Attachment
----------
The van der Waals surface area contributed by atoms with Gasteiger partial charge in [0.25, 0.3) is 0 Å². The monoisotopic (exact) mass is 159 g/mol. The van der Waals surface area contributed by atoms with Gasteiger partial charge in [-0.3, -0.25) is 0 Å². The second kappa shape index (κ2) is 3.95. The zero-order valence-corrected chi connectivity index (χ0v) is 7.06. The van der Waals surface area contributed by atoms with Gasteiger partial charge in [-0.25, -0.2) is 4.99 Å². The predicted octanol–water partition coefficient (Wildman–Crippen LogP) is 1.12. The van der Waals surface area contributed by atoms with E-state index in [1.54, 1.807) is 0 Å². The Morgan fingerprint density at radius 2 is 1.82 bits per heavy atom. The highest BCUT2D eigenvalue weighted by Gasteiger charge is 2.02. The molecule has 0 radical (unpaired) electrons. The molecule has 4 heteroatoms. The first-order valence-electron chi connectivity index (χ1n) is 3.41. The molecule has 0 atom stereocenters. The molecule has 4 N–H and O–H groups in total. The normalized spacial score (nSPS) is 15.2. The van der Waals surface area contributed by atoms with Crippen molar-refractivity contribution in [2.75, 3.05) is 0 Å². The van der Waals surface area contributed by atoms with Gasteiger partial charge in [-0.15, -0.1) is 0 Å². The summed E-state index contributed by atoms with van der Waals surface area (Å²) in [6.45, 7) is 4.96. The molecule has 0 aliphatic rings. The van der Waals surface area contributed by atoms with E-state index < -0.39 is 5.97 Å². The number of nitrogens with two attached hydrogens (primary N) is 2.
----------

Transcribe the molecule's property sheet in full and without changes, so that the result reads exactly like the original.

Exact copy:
The van der Waals surface area contributed by atoms with Gasteiger partial charge in [0.25, 0.3) is 0 Å². The monoisotopic (exact) mass is 159 g/mol. The van der Waals surface area contributed by atoms with Gasteiger partial charge in [-0.3, -0.25) is 0 Å². The second kappa shape index (κ2) is 3.95. The zero-order valence-corrected chi connectivity index (χ0v) is 7.06. The van der Waals surface area contributed by atoms with Gasteiger partial charge in [-0.25, -0.2) is 4.99 Å². The predicted octanol–water partition coefficient (Wildman–Crippen LogP) is 1.12. The van der Waals surface area contributed by atoms with E-state index in [1.54, 1.807) is 0 Å². The Morgan fingerprint density at radius 2 is 1.82 bits per heavy atom. The highest BCUT2D eigenvalue weighted by Gasteiger charge is 2.02. The molecule has 0 radical (unpaired) electrons. The molecule has 4 heteroatoms. The first-order valence-electron chi connectivity index (χ1n) is 3.41. The molecule has 0 atom stereocenters. The molecule has 4 N–H and O–H groups in total. The normalized spacial score (nSPS) is 15.2. The van der Waals surface area contributed by atoms with Crippen molar-refractivity contribution in [2.75, 3.05) is 0 Å². The van der Waals surface area contributed by atoms with Gasteiger partial charge in [-0.15, -0.1) is 0 Å². The summed E-state index contributed by atoms with van der Waals surface area (Å²) in [6.45, 7) is 4.96. The molecule has 0 aliphatic rings. The van der Waals surface area contributed by atoms with E-state index < -0.39 is 5.97 Å². The number of nitrogens with two attached hydrogens (primary N) is 2.